Challenges to Portland deployment test limits of local and federal authority
President Trump says the Justice Department will send a "surge of federal law enforcement" into American cities run by "extreme politicians" who are on an "anti-police crusade" — including Chicago, Kansas City, Albuquerque, Cleveland, Detroit and Milwaukee.
Those places may soon see legal battles like the ones in Portland. Four notable federal lawsuits are already challenging actions of the federal agents purportedly sent to protect federal property on the July 4 weekend and remaining in Oregon's largest city four weeks later — with only a tentative, phased withdrawal agreement between the state and the Trump administration set to begin on Thursday.
A surge of hundreds of federal officers into American cities would represent an unprecedented expansion of the role of the federal government into local police matters.
Together, the Portland lawsuits ask the court to delineate, and enforce, constitutional limits on the federal government's ability to override state and local law enforcement and use police tactics that violate protesters' constitutional rights.
Since May 29, Portlanders have marched, sung, chanted and stood together to demand racial justice and condemn police violence against Black Americans.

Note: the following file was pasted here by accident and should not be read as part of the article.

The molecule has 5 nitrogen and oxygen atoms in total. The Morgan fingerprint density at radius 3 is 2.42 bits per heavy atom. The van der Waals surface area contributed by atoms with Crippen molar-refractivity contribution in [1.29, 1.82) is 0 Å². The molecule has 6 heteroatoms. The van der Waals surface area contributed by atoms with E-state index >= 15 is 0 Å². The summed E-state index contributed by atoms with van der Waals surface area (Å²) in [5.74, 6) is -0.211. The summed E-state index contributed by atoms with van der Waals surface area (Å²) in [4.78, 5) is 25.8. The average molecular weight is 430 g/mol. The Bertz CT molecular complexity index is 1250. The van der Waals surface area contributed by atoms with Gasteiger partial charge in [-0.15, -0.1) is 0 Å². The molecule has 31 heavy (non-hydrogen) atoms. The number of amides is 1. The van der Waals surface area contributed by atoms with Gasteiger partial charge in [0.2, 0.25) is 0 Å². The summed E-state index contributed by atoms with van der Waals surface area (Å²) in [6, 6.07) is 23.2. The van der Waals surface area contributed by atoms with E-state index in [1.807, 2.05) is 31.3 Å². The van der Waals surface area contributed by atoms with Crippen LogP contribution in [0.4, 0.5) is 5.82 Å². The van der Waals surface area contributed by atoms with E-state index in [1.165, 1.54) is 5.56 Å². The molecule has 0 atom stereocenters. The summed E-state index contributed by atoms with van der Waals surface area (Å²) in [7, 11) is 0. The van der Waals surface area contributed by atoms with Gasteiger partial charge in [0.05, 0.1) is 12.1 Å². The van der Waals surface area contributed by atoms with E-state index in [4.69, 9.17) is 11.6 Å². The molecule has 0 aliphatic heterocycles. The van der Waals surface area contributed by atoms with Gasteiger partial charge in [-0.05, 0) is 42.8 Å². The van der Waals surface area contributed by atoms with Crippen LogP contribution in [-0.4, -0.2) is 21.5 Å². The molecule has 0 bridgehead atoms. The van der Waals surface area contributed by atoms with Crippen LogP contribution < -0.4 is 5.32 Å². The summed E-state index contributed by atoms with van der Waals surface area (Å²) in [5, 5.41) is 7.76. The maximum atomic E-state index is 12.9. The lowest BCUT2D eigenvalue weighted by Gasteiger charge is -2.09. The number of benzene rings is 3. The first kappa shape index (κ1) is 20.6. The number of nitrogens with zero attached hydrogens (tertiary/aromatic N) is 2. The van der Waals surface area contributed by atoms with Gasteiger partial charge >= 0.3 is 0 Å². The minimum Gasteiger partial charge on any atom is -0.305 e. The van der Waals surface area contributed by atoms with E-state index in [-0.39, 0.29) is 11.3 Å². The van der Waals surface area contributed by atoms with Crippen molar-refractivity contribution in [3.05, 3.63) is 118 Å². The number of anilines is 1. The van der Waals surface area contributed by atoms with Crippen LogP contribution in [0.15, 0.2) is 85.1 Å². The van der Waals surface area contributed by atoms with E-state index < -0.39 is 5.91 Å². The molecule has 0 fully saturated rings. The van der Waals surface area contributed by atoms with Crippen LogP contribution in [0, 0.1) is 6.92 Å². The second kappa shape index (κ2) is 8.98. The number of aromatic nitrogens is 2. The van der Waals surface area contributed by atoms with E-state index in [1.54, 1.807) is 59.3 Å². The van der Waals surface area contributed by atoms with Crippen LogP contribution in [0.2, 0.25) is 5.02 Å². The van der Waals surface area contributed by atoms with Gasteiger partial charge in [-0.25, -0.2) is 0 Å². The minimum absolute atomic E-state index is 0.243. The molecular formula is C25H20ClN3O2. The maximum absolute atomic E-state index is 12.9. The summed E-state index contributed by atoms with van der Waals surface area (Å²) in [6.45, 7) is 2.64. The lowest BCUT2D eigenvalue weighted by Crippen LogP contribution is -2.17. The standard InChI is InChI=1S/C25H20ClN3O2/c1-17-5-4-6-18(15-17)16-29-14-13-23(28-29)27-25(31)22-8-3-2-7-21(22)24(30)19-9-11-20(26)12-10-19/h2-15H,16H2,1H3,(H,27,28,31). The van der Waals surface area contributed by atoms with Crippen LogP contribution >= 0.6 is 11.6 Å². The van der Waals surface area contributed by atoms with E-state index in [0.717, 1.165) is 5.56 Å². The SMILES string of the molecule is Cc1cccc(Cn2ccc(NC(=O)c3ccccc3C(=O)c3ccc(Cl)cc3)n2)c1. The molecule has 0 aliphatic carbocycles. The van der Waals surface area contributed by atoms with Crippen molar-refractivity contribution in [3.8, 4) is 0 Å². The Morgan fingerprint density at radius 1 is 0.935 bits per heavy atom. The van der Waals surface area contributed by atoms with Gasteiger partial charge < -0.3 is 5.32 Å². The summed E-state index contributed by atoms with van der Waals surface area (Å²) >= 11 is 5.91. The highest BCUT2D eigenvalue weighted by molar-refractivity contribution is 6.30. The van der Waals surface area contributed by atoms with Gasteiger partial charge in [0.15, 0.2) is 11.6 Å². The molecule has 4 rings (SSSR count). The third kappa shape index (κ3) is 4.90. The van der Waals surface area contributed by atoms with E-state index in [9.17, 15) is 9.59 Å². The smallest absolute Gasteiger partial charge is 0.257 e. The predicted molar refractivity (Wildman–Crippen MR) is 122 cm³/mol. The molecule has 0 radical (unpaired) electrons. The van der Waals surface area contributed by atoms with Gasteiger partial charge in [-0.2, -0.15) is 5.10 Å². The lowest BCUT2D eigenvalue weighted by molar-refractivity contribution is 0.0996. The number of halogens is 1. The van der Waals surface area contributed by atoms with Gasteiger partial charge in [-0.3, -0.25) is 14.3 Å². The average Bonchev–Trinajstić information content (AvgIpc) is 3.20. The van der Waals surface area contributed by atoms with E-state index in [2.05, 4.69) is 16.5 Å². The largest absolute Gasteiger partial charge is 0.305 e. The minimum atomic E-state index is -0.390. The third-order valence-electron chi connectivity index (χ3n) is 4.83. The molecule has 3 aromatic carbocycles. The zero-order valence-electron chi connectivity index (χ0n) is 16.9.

Local officials and observers describe a fringe minority of protesters aiming laser pointers at officers, throwing cans, breaking windows, setting dumpsters on fire and shooting fireworks at the federal courthouse. One was arrested for allegedly attacking a federal officer with a hammer.
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In response, the Department of Homeland Security has deployed paramilitary-style units. The president has characterized the operation as limited to protecting federal property and personnel and enforcing federal law – but also restoring public safety after liberal politicians "put the interests of criminals above the rights of law-abiding citizens."
State and local officials and observers say those federal agents are detaining and arresting innocent protesters. They also say federal officers have fired non-lethal rounds, pepper balls and tear-gas canisters at peaceful protesters, journalists, medics and legal-rights observers.
In a court filing, the city says the presence of heavily armed federal agents is not keeping order, but rather "escalating violence, inflaming tensions in our city and harming Portlanders." The city also says that "credible allegations have been made that the federal government has effectively kidnapped people off Portland streets, among other abuses of power."
The first lawsuit was filed by six journalists and legal observers seeking to stop Portland police from assaulting reporters, photographers and legal observers documenting the police's violent response to protests. After the arrival of federal agents, the suit expanded to include the Department of Homeland Security and the U.S. Marshals Service.
Last week, District Judge Michael Simon rejected the government's argument that the force used was one of the "'unintended consequences' of crowd control," and he told federal agents they could not arrest or use physical force on journalists or legal observers — or stop them from recording what they saw.